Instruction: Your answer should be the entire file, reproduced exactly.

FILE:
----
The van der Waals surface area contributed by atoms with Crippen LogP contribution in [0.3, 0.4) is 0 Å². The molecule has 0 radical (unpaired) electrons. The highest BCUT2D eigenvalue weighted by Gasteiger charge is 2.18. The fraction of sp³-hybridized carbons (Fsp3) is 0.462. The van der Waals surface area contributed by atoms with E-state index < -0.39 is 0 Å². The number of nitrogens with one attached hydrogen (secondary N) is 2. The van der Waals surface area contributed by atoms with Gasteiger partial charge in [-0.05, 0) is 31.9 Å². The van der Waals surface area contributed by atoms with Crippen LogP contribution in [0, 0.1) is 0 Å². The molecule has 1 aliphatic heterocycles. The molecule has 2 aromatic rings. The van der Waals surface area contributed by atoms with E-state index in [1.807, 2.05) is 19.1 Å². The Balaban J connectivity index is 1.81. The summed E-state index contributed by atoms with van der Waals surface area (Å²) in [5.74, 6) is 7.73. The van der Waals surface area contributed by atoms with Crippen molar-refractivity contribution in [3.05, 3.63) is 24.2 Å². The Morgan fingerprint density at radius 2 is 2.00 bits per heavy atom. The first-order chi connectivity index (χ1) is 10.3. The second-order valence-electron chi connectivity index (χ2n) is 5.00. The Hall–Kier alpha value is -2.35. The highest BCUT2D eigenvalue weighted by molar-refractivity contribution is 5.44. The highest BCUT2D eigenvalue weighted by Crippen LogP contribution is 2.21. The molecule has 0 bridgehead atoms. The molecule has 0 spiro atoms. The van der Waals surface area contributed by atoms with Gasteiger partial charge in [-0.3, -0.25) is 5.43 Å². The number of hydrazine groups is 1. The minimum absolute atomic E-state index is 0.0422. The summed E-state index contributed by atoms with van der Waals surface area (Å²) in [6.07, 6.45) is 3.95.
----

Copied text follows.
The van der Waals surface area contributed by atoms with Crippen LogP contribution in [0.3, 0.4) is 0 Å². The molecule has 0 radical (unpaired) electrons. The highest BCUT2D eigenvalue weighted by Gasteiger charge is 2.18. The fraction of sp³-hybridized carbons (Fsp3) is 0.462. The van der Waals surface area contributed by atoms with E-state index < -0.39 is 0 Å². The number of nitrogens with one attached hydrogen (secondary N) is 2. The van der Waals surface area contributed by atoms with Gasteiger partial charge in [-0.05, 0) is 31.9 Å². The van der Waals surface area contributed by atoms with Crippen LogP contribution in [0, 0.1) is 0 Å². The molecule has 1 aliphatic heterocycles. The molecule has 2 aromatic rings. The van der Waals surface area contributed by atoms with E-state index in [1.807, 2.05) is 19.1 Å². The Balaban J connectivity index is 1.81. The summed E-state index contributed by atoms with van der Waals surface area (Å²) in [5.74, 6) is 7.73. The van der Waals surface area contributed by atoms with Crippen molar-refractivity contribution in [3.05, 3.63) is 24.2 Å². The Morgan fingerprint density at radius 2 is 2.00 bits per heavy atom. The first-order chi connectivity index (χ1) is 10.3. The second-order valence-electron chi connectivity index (χ2n) is 5.00. The Hall–Kier alpha value is -2.35. The highest BCUT2D eigenvalue weighted by molar-refractivity contribution is 5.44. The highest BCUT2D eigenvalue weighted by Crippen LogP contribution is 2.21. The molecule has 0 bridgehead atoms. The molecule has 0 spiro atoms. The van der Waals surface area contributed by atoms with Gasteiger partial charge in [-0.3, -0.25) is 5.43 Å². The number of hydrazine groups is 1. The minimum absolute atomic E-state index is 0.0422. The summed E-state index contributed by atoms with van der Waals surface area (Å²) in [6.07, 6.45) is 3.95.